With the advent of MR guidance, prostate biopsy is easier for both patients
and physicians. At RWTH Aachen University Hospital (Aachen, Germany),
clinicians are performing their first prostate biopsies using the Achieva 3.0T
with DynaTRIM prostate biopsy device and DynaCAD prostate biopsy
software. Initial results are extremely encouraging.
Felix Schoth, MD
RWTH Aachen University Hospital
The Achieva 3.0T at University Hospital Aachen is used for prostate biopsy
"Some time before the biopsy we perform a high resolution diagnostic exam to identify potential lesions," says Felix Schoth, MD, Department of Diagnostic Radiology at RWTH. "We use our Achieva 3.0T scanner, along with the SENSE Torso coil and the 3.0T endorectal coil for diagnostic imaging."
For the biopsy procedure the patient lies prone with the DynaTRIM biopsy device and appropriate receive coil in place. DynaTRIM is a fully MR-compatible device for trans-rectal MR biopsy of the prostate. Dr. Schoth performs an anatomical T2 TSE scan and overlays it onto the diagnostic scans acquired previously. Then he identifies the regions of interest in the anatomical scan that he selected from the diagnostic scan.
"After a calibration scan we adjust the DynaTRIM device if necessary, and then perform a control scan, which shows us whether we correctly moved the shaft, now pointing toward the region we want to biopsy," explains Dr. Schoth. "The DynaCAD biopsy planning software also helps us decide which needle to use, and whether to use a spacer to ensure the correct distance from the shaft to the region we want to target. It's all quite easy to use and intuitive."
He punctures up to three regions of the prostate, and usually takes two cores at each location. When moving to the next puncture site he repeats the control scan.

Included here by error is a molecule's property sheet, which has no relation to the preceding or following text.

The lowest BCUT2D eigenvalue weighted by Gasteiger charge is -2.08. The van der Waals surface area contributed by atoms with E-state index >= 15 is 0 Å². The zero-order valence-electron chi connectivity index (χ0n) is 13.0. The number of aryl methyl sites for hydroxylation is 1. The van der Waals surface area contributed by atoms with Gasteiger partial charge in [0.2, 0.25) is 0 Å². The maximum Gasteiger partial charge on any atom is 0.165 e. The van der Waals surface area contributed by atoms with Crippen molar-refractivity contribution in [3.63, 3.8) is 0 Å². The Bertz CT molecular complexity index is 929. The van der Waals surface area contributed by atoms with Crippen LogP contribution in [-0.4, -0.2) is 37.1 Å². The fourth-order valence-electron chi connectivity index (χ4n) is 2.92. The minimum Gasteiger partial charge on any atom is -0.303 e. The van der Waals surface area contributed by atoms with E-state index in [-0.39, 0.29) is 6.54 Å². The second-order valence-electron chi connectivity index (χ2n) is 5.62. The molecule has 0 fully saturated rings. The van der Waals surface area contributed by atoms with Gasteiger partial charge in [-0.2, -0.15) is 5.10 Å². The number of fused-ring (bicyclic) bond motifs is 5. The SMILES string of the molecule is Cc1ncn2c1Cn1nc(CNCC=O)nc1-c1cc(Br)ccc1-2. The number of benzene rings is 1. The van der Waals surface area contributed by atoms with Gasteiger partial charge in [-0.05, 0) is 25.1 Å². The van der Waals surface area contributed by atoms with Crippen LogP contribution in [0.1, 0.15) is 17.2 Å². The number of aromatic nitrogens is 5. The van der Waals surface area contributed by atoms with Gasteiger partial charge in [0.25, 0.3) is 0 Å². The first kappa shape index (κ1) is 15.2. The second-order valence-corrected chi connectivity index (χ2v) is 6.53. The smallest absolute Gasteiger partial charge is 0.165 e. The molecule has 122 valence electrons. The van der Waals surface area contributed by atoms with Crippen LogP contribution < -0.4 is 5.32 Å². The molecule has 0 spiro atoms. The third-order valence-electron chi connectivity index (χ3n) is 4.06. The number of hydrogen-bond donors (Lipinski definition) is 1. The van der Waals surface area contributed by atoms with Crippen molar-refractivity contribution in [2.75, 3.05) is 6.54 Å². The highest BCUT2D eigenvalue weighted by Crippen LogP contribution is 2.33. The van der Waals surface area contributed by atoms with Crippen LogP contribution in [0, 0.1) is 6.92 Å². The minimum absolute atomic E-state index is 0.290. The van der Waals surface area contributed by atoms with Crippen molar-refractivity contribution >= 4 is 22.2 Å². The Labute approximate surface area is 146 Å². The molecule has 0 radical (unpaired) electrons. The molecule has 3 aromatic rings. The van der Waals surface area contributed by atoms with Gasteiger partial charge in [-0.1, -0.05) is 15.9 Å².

Dr. Schoth says that MR is superior to ultrasound for visualizing the region of interest and the lesions. "For image-guided biopsies, I believe MR is the best modality for overlaying the anatomic scans on the diagnostic scans, to help define the region for the puncture," says Dr. Schoth. "I actually see the lesions and suspicious areas in the prostate, so I exactly know where I want to position the needle."
"With ultrasound, you can collect any number of punctures, but still have a substantial chance that you won't hit the lesion (if it is small), as you're doing it more or less blind. With MR guidance, especially with a diagnostic scan before, you can better target the lesions," he adds. "You need fewer core biopsies, so there is a lower risk of complications. You're doing it the intelligent way."
One of the first patients who underwent an MR-guided prostate biopsy at RWTH had recurrent negative biopsies and a very high PSA of about 20 for several years.
Dr. Schoth explains: "In 2006 he had a PSA level of 12.5 and he received an ultrasound-guided biopsy, where it was found that he had an adenomyomatosis and atrophy, and discrete chronic interstitial prostatitis, but they found no carcinoma. After receiving treatment with an anti-androgen medication, his PSA went down to 3.6 but then went up again. His PSA at one point was up to 27.8. After three more negative biopsies, he was referred to me."
Dr. Schoth selected three regions of interest to biopsy with MR guidance, and one proved to indeed have carcinoma. "We were able to demonstrate a Gleason score of 7, sampled from a region in the transition zone. Most cancers don't develop there, but in the peripheral zone; even with MR, it is more challenging to image a lesion in the transition zone. Nevertheless, with the histology at hand, a diagnosis was reached and the patient was able to get appropriate treatment."
"I think MR-guided prostate biopsy will become widespread for
patients who received a number of negative ultrasound guided
biopsies, and still have elevated PSA levels," says Dr. Schoth.
"It could certainly lead to a better workup for the patient."
He also envisions a probability map of sorts. "Diffusion-weighted
imaging is becoming more and more commonly used, and I think
we could pull together information from the dynamic scans,
the T2 image scans and the DWI scans, and form a probability
map for carcinoma. It would be very helpful."